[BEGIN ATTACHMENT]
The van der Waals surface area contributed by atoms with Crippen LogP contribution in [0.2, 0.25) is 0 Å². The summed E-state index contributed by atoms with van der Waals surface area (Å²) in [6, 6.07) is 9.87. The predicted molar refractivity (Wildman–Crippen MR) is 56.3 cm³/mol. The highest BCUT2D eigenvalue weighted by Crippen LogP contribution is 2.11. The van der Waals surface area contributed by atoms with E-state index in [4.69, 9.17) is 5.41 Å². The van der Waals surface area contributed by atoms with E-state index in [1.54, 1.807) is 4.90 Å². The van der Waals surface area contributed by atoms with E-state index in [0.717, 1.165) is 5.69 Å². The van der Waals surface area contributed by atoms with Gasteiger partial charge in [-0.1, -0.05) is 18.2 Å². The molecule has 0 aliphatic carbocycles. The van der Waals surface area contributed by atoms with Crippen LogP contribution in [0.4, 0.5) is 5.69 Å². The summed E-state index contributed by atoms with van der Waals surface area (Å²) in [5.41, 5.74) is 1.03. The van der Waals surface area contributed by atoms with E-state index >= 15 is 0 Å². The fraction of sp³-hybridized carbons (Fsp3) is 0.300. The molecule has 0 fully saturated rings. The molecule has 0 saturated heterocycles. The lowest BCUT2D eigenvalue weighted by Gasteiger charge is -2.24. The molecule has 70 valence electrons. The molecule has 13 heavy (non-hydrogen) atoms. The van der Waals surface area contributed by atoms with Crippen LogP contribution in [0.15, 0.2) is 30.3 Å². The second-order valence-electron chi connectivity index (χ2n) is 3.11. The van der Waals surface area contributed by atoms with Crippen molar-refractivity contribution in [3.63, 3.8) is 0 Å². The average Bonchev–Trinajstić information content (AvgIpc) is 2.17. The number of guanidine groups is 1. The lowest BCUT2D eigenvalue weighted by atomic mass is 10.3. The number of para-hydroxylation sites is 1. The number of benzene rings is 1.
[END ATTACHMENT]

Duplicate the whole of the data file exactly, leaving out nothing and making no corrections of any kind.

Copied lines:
The van der Waals surface area contributed by atoms with Crippen LogP contribution in [0.2, 0.25) is 0 Å². The summed E-state index contributed by atoms with van der Waals surface area (Å²) in [6, 6.07) is 9.87. The predicted molar refractivity (Wildman–Crippen MR) is 56.3 cm³/mol. The highest BCUT2D eigenvalue weighted by Crippen LogP contribution is 2.11. The van der Waals surface area contributed by atoms with E-state index in [4.69, 9.17) is 5.41 Å². The van der Waals surface area contributed by atoms with E-state index in [1.54, 1.807) is 4.90 Å². The van der Waals surface area contributed by atoms with E-state index in [0.717, 1.165) is 5.69 Å². The van der Waals surface area contributed by atoms with Gasteiger partial charge in [-0.1, -0.05) is 18.2 Å². The molecule has 0 aliphatic carbocycles. The van der Waals surface area contributed by atoms with Crippen LogP contribution in [0.4, 0.5) is 5.69 Å². The summed E-state index contributed by atoms with van der Waals surface area (Å²) in [5.41, 5.74) is 1.03. The van der Waals surface area contributed by atoms with E-state index >= 15 is 0 Å². The fraction of sp³-hybridized carbons (Fsp3) is 0.300. The molecule has 0 fully saturated rings. The molecule has 0 saturated heterocycles. The lowest BCUT2D eigenvalue weighted by Gasteiger charge is -2.24. The molecule has 70 valence electrons. The molecule has 13 heavy (non-hydrogen) atoms. The van der Waals surface area contributed by atoms with Crippen LogP contribution in [0.15, 0.2) is 30.3 Å². The second-order valence-electron chi connectivity index (χ2n) is 3.11. The van der Waals surface area contributed by atoms with Crippen molar-refractivity contribution in [3.63, 3.8) is 0 Å². The average Bonchev–Trinajstić information content (AvgIpc) is 2.17. The number of guanidine groups is 1. The lowest BCUT2D eigenvalue weighted by atomic mass is 10.3. The number of para-hydroxylation sites is 1. The number of benzene rings is 1.